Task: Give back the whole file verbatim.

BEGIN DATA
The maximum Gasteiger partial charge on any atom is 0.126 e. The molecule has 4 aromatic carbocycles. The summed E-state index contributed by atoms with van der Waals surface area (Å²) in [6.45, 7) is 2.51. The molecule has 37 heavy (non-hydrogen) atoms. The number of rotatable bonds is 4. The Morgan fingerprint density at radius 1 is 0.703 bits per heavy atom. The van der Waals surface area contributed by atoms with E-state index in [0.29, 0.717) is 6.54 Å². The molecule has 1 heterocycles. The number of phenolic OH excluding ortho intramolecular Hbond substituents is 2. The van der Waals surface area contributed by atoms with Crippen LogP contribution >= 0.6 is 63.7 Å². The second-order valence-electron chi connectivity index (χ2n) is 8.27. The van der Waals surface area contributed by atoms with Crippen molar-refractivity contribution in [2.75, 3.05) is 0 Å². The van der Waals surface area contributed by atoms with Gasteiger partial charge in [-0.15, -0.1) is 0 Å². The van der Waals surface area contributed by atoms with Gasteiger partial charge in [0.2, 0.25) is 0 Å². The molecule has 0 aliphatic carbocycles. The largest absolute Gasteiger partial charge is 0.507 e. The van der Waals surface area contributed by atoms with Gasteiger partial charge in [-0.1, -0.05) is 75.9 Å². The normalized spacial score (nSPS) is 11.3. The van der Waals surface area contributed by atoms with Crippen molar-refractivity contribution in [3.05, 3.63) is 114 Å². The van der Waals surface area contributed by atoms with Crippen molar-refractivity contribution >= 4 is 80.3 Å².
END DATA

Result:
The maximum Gasteiger partial charge on any atom is 0.126 e. The molecule has 4 aromatic carbocycles. The summed E-state index contributed by atoms with van der Waals surface area (Å²) in [6.45, 7) is 2.51. The molecule has 37 heavy (non-hydrogen) atoms. The number of rotatable bonds is 4. The Morgan fingerprint density at radius 1 is 0.703 bits per heavy atom. The van der Waals surface area contributed by atoms with E-state index in [0.29, 0.717) is 6.54 Å². The molecule has 1 heterocycles. The number of phenolic OH excluding ortho intramolecular Hbond substituents is 2. The van der Waals surface area contributed by atoms with Crippen LogP contribution >= 0.6 is 63.7 Å². The second-order valence-electron chi connectivity index (χ2n) is 8.27. The van der Waals surface area contributed by atoms with Crippen molar-refractivity contribution in [2.75, 3.05) is 0 Å². The van der Waals surface area contributed by atoms with Gasteiger partial charge in [-0.15, -0.1) is 0 Å². The van der Waals surface area contributed by atoms with Gasteiger partial charge in [0.2, 0.25) is 0 Å². The molecule has 0 aliphatic carbocycles. The largest absolute Gasteiger partial charge is 0.507 e. The van der Waals surface area contributed by atoms with Gasteiger partial charge in [-0.1, -0.05) is 75.9 Å². The normalized spacial score (nSPS) is 11.3. The van der Waals surface area contributed by atoms with Crippen molar-refractivity contribution in [3.05, 3.63) is 114 Å². The van der Waals surface area contributed by atoms with Crippen molar-refractivity contribution >= 4 is 80.3 Å².